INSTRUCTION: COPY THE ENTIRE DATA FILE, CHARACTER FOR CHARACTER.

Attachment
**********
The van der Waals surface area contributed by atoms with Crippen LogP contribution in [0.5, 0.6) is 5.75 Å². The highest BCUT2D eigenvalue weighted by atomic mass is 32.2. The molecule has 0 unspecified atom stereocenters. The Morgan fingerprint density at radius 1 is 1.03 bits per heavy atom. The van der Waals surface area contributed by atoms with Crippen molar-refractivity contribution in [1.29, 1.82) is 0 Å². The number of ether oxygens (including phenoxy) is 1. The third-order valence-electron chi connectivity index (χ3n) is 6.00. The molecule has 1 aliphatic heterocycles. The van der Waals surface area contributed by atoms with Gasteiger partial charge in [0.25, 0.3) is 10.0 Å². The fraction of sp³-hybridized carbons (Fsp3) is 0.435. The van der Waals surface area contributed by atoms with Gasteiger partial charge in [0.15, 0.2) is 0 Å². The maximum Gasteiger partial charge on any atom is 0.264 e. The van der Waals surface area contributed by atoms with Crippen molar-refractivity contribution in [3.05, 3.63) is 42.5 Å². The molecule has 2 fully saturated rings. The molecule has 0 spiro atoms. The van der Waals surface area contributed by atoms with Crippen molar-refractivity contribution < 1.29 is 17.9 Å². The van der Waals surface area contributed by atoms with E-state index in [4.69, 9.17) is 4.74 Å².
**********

The van der Waals surface area contributed by atoms with Crippen LogP contribution in [0.5, 0.6) is 5.75 Å². The highest BCUT2D eigenvalue weighted by atomic mass is 32.2. The molecule has 0 unspecified atom stereocenters. The Morgan fingerprint density at radius 1 is 1.03 bits per heavy atom. The van der Waals surface area contributed by atoms with Crippen molar-refractivity contribution in [1.29, 1.82) is 0 Å². The number of ether oxygens (including phenoxy) is 1. The third-order valence-electron chi connectivity index (χ3n) is 6.00. The molecule has 1 aliphatic heterocycles. The van der Waals surface area contributed by atoms with Gasteiger partial charge in [0.25, 0.3) is 10.0 Å². The fraction of sp³-hybridized carbons (Fsp3) is 0.435. The van der Waals surface area contributed by atoms with Gasteiger partial charge in [0.15, 0.2) is 0 Å². The maximum Gasteiger partial charge on any atom is 0.264 e. The van der Waals surface area contributed by atoms with Crippen molar-refractivity contribution in [3.05, 3.63) is 42.5 Å². The molecule has 2 fully saturated rings. The molecule has 0 spiro atoms. The van der Waals surface area contributed by atoms with Crippen molar-refractivity contribution < 1.29 is 17.9 Å². The van der Waals surface area contributed by atoms with E-state index in [4.69, 9.17) is 4.74 Å².